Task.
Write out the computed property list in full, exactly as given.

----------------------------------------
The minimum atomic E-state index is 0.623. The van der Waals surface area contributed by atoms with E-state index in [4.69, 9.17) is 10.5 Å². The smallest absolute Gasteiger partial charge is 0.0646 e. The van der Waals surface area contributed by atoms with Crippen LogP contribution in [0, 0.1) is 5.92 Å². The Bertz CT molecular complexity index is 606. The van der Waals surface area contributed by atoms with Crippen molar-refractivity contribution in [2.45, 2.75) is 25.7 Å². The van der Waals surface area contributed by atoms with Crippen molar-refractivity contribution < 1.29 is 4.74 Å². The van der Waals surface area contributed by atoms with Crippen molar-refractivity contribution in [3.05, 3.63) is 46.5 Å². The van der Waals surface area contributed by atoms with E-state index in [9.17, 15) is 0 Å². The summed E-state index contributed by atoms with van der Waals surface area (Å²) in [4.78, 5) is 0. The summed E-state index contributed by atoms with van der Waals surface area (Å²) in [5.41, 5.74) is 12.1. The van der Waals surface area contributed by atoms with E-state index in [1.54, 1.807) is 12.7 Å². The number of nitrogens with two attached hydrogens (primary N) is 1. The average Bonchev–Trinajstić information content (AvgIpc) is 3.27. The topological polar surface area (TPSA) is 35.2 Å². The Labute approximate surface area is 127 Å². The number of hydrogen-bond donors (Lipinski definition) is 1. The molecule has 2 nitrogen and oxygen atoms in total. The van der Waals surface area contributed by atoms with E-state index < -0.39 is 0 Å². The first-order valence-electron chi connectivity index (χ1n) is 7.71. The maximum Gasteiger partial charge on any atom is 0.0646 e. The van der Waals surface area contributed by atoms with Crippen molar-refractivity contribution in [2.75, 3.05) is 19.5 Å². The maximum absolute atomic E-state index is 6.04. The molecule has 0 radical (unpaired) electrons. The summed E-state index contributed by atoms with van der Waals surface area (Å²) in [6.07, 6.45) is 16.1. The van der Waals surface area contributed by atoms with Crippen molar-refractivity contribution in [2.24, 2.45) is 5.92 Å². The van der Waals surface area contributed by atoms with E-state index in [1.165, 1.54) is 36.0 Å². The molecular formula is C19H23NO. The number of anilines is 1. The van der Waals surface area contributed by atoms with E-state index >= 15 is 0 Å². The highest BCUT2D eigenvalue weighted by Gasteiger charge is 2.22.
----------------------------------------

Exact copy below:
The minimum atomic E-state index is 0.623. The van der Waals surface area contributed by atoms with E-state index in [4.69, 9.17) is 10.5 Å². The smallest absolute Gasteiger partial charge is 0.0646 e. The van der Waals surface area contributed by atoms with Crippen LogP contribution in [0, 0.1) is 5.92 Å². The Bertz CT molecular complexity index is 606. The van der Waals surface area contributed by atoms with Crippen molar-refractivity contribution in [2.45, 2.75) is 25.7 Å². The van der Waals surface area contributed by atoms with Crippen molar-refractivity contribution < 1.29 is 4.74 Å². The van der Waals surface area contributed by atoms with Crippen molar-refractivity contribution in [3.05, 3.63) is 46.5 Å². The van der Waals surface area contributed by atoms with E-state index in [9.17, 15) is 0 Å². The summed E-state index contributed by atoms with van der Waals surface area (Å²) in [4.78, 5) is 0. The summed E-state index contributed by atoms with van der Waals surface area (Å²) in [5.41, 5.74) is 12.1. The van der Waals surface area contributed by atoms with E-state index in [1.54, 1.807) is 12.7 Å². The number of nitrogens with two attached hydrogens (primary N) is 1. The average Bonchev–Trinajstić information content (AvgIpc) is 3.27. The topological polar surface area (TPSA) is 35.2 Å². The Labute approximate surface area is 127 Å². The number of hydrogen-bond donors (Lipinski definition) is 1. The molecule has 2 nitrogen and oxygen atoms in total. The van der Waals surface area contributed by atoms with E-state index < -0.39 is 0 Å². The first-order valence-electron chi connectivity index (χ1n) is 7.71. The maximum Gasteiger partial charge on any atom is 0.0646 e. The van der Waals surface area contributed by atoms with Crippen molar-refractivity contribution in [2.75, 3.05) is 19.5 Å². The maximum absolute atomic E-state index is 6.04. The molecule has 0 radical (unpaired) electrons. The summed E-state index contributed by atoms with van der Waals surface area (Å²) in [6.07, 6.45) is 16.1. The van der Waals surface area contributed by atoms with Crippen molar-refractivity contribution in [2.24, 2.45) is 5.92 Å². The van der Waals surface area contributed by atoms with E-state index in [1.165, 1.54) is 36.0 Å². The molecular formula is C19H23NO. The number of anilines is 1. The van der Waals surface area contributed by atoms with E-state index >= 15 is 0 Å². The highest BCUT2D eigenvalue weighted by Gasteiger charge is 2.22.